Sham Surgery Versus Labral Repair or Biceps Tenodesis for Type II SLAP Lesions of the Shoulder
A Three-Armed Randomised Clinical Trial
Abstract and Introduction
Background Labral repair and biceps tenodesis are routine operations for superior labrum anterior posterior (SLAP) lesion of the shoulder, but evidence of their efficacy is lacking. We evaluated the effect of labral repair, biceps tenodesis and sham surgery on SLAP lesions.
Methods A double-blind, sham-controlled trial was conducted with 118 surgical candidates (mean age 40 years), with patient history, clinical symptoms and MRI arthrography indicating an isolated type II SLAP lesion. Patients were randomly assigned to either labral repair (n=40), biceps tenodesis (n=39) or sham surgery (n=39) if arthroscopy revealed an isolated SLAP II lesion. Primary outcomes at 6 and 24 months were clinical Rowe score ranging from 0 to 100 (best possible) and Western Ontario Shoulder Instability Index (WOSI) ranging from 0 (best possible) to 2100. Secondary outcomes were Oxford Instability Shoulder Score, change in main symptoms, EuroQol (EQ-5D and EQ-VAS), patient satisfaction and complications.
Results There were no significant between-group differences at any follow-up in any outcome. Between-group differences in Rowe scores at 2 years were: biceps tenodesis versus labral repair: 1.0 (95% CI −5.4 to 7.4), p=0.76; biceps tenodesis versus sham surgery: 1.6 (95% CI −5.0 to 8.1), p=0.64; and labral repair versus sham surgery: 0.6 (95% CI −5.9 to 7.0), p=0.86. Similar results—no differences between groups—were found for WOSI scores. Postoperative stiffness occurred in five patients after labral repair and in four patients after tenodesis.
Conclusion Neither labral repair nor biceps tenodesis had any significant clinical benefit over sham surgery for patients with SLAP II lesions in the population studied.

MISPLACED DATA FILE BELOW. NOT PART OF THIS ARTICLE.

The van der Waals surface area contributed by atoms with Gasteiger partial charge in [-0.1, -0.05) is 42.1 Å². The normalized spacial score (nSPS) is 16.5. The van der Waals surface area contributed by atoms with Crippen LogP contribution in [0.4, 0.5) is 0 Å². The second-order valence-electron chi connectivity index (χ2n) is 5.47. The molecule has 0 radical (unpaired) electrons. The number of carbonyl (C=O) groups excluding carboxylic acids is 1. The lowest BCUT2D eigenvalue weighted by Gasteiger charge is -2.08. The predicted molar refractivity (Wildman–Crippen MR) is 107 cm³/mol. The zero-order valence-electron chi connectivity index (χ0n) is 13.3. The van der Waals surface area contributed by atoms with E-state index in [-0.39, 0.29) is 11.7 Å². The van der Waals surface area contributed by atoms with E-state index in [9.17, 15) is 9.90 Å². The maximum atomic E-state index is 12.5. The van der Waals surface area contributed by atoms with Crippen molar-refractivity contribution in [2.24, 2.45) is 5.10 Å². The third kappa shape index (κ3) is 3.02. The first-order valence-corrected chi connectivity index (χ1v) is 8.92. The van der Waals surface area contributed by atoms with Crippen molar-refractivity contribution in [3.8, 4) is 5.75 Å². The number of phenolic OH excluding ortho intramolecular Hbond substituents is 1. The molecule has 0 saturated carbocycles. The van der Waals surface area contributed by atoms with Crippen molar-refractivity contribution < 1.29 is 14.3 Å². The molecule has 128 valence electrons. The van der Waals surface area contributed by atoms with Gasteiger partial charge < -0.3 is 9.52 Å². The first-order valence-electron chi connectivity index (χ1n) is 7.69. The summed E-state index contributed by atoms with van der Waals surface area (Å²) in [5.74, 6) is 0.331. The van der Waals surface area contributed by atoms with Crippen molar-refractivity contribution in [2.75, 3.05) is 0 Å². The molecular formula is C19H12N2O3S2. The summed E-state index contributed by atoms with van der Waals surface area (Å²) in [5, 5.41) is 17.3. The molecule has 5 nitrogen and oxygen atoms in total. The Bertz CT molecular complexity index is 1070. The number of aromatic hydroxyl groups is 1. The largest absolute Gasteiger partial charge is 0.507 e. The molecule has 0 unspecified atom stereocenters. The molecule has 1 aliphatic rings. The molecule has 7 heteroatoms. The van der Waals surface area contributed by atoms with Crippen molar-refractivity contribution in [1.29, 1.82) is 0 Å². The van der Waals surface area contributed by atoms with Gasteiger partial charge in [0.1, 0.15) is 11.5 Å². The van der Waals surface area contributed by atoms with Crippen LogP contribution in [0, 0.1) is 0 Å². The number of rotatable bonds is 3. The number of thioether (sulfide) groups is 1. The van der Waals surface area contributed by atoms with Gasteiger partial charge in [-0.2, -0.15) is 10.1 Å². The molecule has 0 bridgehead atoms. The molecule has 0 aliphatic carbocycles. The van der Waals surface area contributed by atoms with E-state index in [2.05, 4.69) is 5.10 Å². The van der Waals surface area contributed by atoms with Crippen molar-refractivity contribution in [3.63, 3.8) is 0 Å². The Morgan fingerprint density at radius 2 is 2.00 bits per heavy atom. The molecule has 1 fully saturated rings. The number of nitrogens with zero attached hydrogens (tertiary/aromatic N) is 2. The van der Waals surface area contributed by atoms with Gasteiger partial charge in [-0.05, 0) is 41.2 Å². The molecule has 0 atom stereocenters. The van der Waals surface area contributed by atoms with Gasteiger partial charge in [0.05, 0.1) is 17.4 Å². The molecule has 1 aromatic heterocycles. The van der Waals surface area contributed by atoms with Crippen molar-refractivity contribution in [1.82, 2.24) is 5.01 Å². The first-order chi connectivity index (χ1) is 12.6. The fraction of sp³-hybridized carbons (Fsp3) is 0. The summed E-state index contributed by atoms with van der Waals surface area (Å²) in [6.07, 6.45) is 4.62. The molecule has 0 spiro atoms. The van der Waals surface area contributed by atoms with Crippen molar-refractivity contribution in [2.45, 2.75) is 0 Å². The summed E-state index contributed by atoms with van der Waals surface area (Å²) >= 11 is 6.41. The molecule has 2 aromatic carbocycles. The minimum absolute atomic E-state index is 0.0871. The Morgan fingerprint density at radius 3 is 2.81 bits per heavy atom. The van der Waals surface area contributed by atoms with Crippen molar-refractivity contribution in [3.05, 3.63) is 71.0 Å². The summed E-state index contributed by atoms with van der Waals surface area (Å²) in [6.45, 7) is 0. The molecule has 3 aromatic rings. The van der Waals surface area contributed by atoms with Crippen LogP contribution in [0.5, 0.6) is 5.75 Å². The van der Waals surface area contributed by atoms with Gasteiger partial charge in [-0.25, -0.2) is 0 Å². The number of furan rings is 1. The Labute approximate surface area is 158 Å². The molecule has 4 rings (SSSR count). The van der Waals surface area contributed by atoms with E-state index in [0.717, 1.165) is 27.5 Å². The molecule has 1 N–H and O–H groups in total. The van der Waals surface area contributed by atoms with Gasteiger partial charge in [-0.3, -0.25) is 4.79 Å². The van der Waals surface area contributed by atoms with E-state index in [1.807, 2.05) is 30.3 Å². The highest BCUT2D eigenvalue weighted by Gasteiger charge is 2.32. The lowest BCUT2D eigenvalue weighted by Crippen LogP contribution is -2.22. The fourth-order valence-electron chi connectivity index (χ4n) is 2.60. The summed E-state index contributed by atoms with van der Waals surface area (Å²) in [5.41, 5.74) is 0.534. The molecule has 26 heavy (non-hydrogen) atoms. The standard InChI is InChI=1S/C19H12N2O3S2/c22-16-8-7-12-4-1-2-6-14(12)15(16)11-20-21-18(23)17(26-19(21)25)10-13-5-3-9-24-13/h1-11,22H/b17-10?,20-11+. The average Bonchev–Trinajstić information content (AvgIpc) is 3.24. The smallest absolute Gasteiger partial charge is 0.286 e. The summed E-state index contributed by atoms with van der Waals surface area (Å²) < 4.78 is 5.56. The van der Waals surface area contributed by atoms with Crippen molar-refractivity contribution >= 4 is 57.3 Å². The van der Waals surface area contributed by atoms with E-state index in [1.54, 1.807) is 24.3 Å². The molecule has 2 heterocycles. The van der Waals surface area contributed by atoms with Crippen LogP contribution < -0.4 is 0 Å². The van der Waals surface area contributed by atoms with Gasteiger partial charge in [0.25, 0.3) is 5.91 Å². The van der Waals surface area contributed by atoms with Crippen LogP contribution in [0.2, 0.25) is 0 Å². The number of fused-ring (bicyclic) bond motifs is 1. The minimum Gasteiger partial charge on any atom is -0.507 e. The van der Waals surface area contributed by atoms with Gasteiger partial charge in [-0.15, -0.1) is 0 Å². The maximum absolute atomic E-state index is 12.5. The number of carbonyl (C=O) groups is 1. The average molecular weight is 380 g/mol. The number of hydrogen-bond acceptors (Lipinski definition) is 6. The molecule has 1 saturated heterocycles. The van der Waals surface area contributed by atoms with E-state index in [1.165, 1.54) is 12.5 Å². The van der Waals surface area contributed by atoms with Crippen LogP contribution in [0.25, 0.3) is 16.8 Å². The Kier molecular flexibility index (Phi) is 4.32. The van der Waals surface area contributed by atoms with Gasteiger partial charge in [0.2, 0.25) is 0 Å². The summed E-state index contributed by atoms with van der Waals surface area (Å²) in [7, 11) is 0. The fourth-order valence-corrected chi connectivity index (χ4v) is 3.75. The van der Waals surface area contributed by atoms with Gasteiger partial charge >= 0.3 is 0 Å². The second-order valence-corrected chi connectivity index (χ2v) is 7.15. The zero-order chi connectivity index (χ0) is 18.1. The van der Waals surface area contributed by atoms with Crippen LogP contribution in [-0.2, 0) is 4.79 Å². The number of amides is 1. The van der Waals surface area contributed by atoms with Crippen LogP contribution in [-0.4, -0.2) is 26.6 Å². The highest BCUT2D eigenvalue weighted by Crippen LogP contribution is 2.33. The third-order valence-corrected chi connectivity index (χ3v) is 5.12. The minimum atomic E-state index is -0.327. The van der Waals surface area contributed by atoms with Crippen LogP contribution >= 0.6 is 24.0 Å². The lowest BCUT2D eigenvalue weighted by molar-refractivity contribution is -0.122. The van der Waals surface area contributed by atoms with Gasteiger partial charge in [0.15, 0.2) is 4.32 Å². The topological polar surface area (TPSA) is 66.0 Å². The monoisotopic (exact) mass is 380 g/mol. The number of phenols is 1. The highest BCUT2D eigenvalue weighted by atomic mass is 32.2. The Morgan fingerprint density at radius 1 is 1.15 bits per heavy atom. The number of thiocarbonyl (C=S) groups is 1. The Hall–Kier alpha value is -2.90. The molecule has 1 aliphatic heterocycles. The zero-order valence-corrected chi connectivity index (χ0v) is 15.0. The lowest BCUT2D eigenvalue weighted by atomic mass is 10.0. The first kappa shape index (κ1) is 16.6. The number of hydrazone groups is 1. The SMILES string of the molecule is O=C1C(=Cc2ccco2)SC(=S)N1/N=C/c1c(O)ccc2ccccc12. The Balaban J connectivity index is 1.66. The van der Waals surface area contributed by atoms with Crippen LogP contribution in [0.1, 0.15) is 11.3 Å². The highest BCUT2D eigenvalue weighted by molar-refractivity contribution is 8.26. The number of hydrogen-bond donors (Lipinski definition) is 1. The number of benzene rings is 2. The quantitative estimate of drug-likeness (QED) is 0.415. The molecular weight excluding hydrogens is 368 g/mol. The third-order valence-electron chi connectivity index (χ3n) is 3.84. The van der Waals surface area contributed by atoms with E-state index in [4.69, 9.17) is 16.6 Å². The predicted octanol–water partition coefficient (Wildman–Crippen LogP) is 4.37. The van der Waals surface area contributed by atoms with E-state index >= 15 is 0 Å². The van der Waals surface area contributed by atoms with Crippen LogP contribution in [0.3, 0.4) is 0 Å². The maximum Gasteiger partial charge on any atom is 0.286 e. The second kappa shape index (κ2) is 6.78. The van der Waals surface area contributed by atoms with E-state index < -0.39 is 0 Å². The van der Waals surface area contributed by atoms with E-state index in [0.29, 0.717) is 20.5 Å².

The superior glenoid labrum of the shoulder is a common site of injury and degeneration, which can cause both pain and disability.[1,2] Snyder et alused the term SLAP (superior labrum anterior posterior) to describe a combined detachment of the long head of biceps tendon and the superior labrum from the glenoid rim (Figure 1). The diagnosis is controversial; the validity of clinical tests, and even arthroscopy and MRI arthrography is questioned.[4–8] In addition, a high prevalence of SLAP lesions has been reported in a middle-aged asymptomatic population.
CONSORT (Consolidated Standards of Reporting Trials) flow chart. AC, acromioclavicular; SLAP, superior labrum anterior posterior.
Labral repair is the most common procedure to treat labral tears, but because of high rates of complications and poor outcomes,[10–17] it has been suggested that indications should be narrowed.[10–17] Recent reports show a decrease in the number of labral tears performed and a decrease in the age of the patients undergoing these operations.[18,19] Release of the biceps tendon (tenodesis or tenotomy) is increasingly used as an alternative[13,18–22] to SLAP repairs in select patients, but the evidence for it is weak.[13,20–22] One non-controlled study reported better results after tenodesis compared with labral repair, but no randomised trials have compared these procedures. Very little evidence about non-operative treatment for type II SLAP lesions was available when the present study was designed. Recent non-controlled studies suggest that non-operative treatment including graded exercise therapy is beneficial, and the postoperative rehabilitation in the present study followed those rehabilitation principles.[23–25]
Our aim was to conduct a randomised, double-blind, sham-controlled trial to assess the clinical effectiveness of labral repair and biceps tenodesis in patients with a type II SLAP lesion.
Materials and Methods